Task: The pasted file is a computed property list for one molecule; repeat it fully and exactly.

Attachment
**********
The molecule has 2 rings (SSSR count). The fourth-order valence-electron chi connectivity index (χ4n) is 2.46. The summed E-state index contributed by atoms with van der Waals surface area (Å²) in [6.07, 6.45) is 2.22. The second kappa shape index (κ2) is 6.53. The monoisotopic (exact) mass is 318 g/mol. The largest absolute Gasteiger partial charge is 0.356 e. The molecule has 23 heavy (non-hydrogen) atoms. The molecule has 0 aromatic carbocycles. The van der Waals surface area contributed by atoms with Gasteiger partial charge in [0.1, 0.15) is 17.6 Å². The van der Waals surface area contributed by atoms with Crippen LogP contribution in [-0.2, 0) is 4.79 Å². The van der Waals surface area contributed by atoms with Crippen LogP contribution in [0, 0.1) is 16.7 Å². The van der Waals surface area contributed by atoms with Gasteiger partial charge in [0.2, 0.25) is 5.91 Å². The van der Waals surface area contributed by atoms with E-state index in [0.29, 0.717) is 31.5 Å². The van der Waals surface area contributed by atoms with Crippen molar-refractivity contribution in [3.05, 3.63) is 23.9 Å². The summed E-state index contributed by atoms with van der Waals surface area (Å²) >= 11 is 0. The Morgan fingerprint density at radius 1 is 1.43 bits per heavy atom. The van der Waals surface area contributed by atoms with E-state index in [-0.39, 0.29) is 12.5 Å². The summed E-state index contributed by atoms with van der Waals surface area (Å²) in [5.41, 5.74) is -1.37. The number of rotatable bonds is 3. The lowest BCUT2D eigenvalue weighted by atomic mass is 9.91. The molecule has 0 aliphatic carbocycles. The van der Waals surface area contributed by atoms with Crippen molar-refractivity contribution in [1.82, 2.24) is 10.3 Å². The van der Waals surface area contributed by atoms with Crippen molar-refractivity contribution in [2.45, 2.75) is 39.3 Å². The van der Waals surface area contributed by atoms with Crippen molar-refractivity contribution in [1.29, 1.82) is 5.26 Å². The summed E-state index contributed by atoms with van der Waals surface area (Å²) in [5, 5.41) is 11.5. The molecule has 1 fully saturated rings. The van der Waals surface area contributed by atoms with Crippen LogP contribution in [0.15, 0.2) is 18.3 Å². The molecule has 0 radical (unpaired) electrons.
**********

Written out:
The molecule has 2 rings (SSSR count). The fourth-order valence-electron chi connectivity index (χ4n) is 2.46. The summed E-state index contributed by atoms with van der Waals surface area (Å²) in [6.07, 6.45) is 2.22. The second kappa shape index (κ2) is 6.53. The monoisotopic (exact) mass is 318 g/mol. The largest absolute Gasteiger partial charge is 0.356 e. The molecule has 23 heavy (non-hydrogen) atoms. The molecule has 0 aromatic carbocycles. The van der Waals surface area contributed by atoms with Gasteiger partial charge in [0.1, 0.15) is 17.6 Å². The van der Waals surface area contributed by atoms with Crippen LogP contribution in [-0.2, 0) is 4.79 Å². The van der Waals surface area contributed by atoms with Crippen LogP contribution in [0, 0.1) is 16.7 Å². The van der Waals surface area contributed by atoms with Gasteiger partial charge in [0.2, 0.25) is 5.91 Å². The van der Waals surface area contributed by atoms with E-state index in [0.29, 0.717) is 31.5 Å². The van der Waals surface area contributed by atoms with Crippen molar-refractivity contribution in [3.05, 3.63) is 23.9 Å². The summed E-state index contributed by atoms with van der Waals surface area (Å²) >= 11 is 0. The Morgan fingerprint density at radius 1 is 1.43 bits per heavy atom. The van der Waals surface area contributed by atoms with E-state index in [-0.39, 0.29) is 12.5 Å². The summed E-state index contributed by atoms with van der Waals surface area (Å²) in [5.41, 5.74) is -1.37. The number of rotatable bonds is 3. The lowest BCUT2D eigenvalue weighted by atomic mass is 9.91. The molecule has 0 aliphatic carbocycles. The van der Waals surface area contributed by atoms with Crippen molar-refractivity contribution in [1.82, 2.24) is 10.3 Å². The van der Waals surface area contributed by atoms with Crippen molar-refractivity contribution in [2.45, 2.75) is 39.3 Å². The van der Waals surface area contributed by atoms with Crippen molar-refractivity contribution in [1.29, 1.82) is 5.26 Å². The summed E-state index contributed by atoms with van der Waals surface area (Å²) in [5, 5.41) is 11.5. The molecule has 1 fully saturated rings. The van der Waals surface area contributed by atoms with Crippen LogP contribution in [0.15, 0.2) is 18.3 Å². The molecule has 0 radical (unpaired) electrons.